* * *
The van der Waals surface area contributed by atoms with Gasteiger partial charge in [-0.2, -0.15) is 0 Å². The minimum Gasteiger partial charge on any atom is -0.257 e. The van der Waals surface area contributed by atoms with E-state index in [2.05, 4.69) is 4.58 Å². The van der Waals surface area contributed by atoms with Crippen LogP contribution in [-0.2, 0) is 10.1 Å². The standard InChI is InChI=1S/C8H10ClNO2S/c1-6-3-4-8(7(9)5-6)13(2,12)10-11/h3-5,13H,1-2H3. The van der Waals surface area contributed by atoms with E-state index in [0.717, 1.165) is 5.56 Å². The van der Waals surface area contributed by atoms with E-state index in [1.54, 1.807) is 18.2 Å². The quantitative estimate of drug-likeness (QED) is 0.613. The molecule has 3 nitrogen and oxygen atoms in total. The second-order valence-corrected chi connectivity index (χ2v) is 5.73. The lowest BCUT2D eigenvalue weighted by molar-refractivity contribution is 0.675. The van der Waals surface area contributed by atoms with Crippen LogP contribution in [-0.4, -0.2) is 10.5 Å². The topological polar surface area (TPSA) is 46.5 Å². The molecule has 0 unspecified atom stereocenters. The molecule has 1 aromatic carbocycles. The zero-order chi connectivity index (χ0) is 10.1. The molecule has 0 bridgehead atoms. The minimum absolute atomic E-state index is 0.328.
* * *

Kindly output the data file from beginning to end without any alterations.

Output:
The van der Waals surface area contributed by atoms with Gasteiger partial charge in [-0.2, -0.15) is 0 Å². The minimum Gasteiger partial charge on any atom is -0.257 e. The van der Waals surface area contributed by atoms with E-state index in [2.05, 4.69) is 4.58 Å². The van der Waals surface area contributed by atoms with Crippen LogP contribution in [-0.2, 0) is 10.1 Å². The standard InChI is InChI=1S/C8H10ClNO2S/c1-6-3-4-8(7(9)5-6)13(2,12)10-11/h3-5,13H,1-2H3. The van der Waals surface area contributed by atoms with E-state index in [0.717, 1.165) is 5.56 Å². The van der Waals surface area contributed by atoms with E-state index in [1.54, 1.807) is 18.2 Å². The quantitative estimate of drug-likeness (QED) is 0.613. The molecule has 3 nitrogen and oxygen atoms in total. The second-order valence-corrected chi connectivity index (χ2v) is 5.73. The lowest BCUT2D eigenvalue weighted by molar-refractivity contribution is 0.675. The van der Waals surface area contributed by atoms with Crippen LogP contribution in [-0.4, -0.2) is 10.5 Å². The topological polar surface area (TPSA) is 46.5 Å². The molecule has 0 unspecified atom stereocenters. The molecule has 1 aromatic carbocycles. The zero-order chi connectivity index (χ0) is 10.1. The molecule has 0 bridgehead atoms. The minimum absolute atomic E-state index is 0.328.